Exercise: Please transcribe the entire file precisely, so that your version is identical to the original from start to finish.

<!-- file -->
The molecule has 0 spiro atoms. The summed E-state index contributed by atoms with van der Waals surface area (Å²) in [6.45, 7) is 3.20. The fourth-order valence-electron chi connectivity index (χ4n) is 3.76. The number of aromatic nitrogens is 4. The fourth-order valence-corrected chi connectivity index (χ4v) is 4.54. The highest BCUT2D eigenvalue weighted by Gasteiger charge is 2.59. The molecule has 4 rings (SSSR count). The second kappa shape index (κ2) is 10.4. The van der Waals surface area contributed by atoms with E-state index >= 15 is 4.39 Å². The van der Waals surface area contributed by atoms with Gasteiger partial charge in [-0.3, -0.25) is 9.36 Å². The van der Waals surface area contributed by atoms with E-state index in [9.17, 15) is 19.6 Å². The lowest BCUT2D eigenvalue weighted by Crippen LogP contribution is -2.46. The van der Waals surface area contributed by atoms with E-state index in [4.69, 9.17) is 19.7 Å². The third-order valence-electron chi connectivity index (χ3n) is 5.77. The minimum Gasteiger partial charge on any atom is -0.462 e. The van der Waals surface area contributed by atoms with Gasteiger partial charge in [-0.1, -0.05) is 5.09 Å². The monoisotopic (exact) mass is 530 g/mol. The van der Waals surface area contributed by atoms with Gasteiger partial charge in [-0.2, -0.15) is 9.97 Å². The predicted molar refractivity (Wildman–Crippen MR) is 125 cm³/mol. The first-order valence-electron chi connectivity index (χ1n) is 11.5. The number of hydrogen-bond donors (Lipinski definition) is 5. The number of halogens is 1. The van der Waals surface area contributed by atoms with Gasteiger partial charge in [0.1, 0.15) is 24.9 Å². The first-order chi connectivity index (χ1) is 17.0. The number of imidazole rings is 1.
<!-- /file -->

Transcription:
The molecule has 0 spiro atoms. The summed E-state index contributed by atoms with van der Waals surface area (Å²) in [6.45, 7) is 3.20. The fourth-order valence-electron chi connectivity index (χ4n) is 3.76. The number of aromatic nitrogens is 4. The fourth-order valence-corrected chi connectivity index (χ4v) is 4.54. The highest BCUT2D eigenvalue weighted by Gasteiger charge is 2.59. The molecule has 4 rings (SSSR count). The second kappa shape index (κ2) is 10.4. The van der Waals surface area contributed by atoms with E-state index >= 15 is 4.39 Å². The van der Waals surface area contributed by atoms with Gasteiger partial charge in [-0.3, -0.25) is 9.36 Å². The van der Waals surface area contributed by atoms with E-state index in [9.17, 15) is 19.6 Å². The lowest BCUT2D eigenvalue weighted by Crippen LogP contribution is -2.46. The van der Waals surface area contributed by atoms with E-state index in [4.69, 9.17) is 19.7 Å². The third-order valence-electron chi connectivity index (χ3n) is 5.77. The minimum Gasteiger partial charge on any atom is -0.462 e. The van der Waals surface area contributed by atoms with Gasteiger partial charge in [-0.1, -0.05) is 5.09 Å². The monoisotopic (exact) mass is 530 g/mol. The van der Waals surface area contributed by atoms with Gasteiger partial charge in [-0.2, -0.15) is 9.97 Å². The predicted molar refractivity (Wildman–Crippen MR) is 125 cm³/mol. The first-order valence-electron chi connectivity index (χ1n) is 11.5. The number of hydrogen-bond donors (Lipinski definition) is 5. The number of halogens is 1. The van der Waals surface area contributed by atoms with Gasteiger partial charge in [0.1, 0.15) is 24.9 Å². The first-order chi connectivity index (χ1) is 17.0. The number of imidazole rings is 1.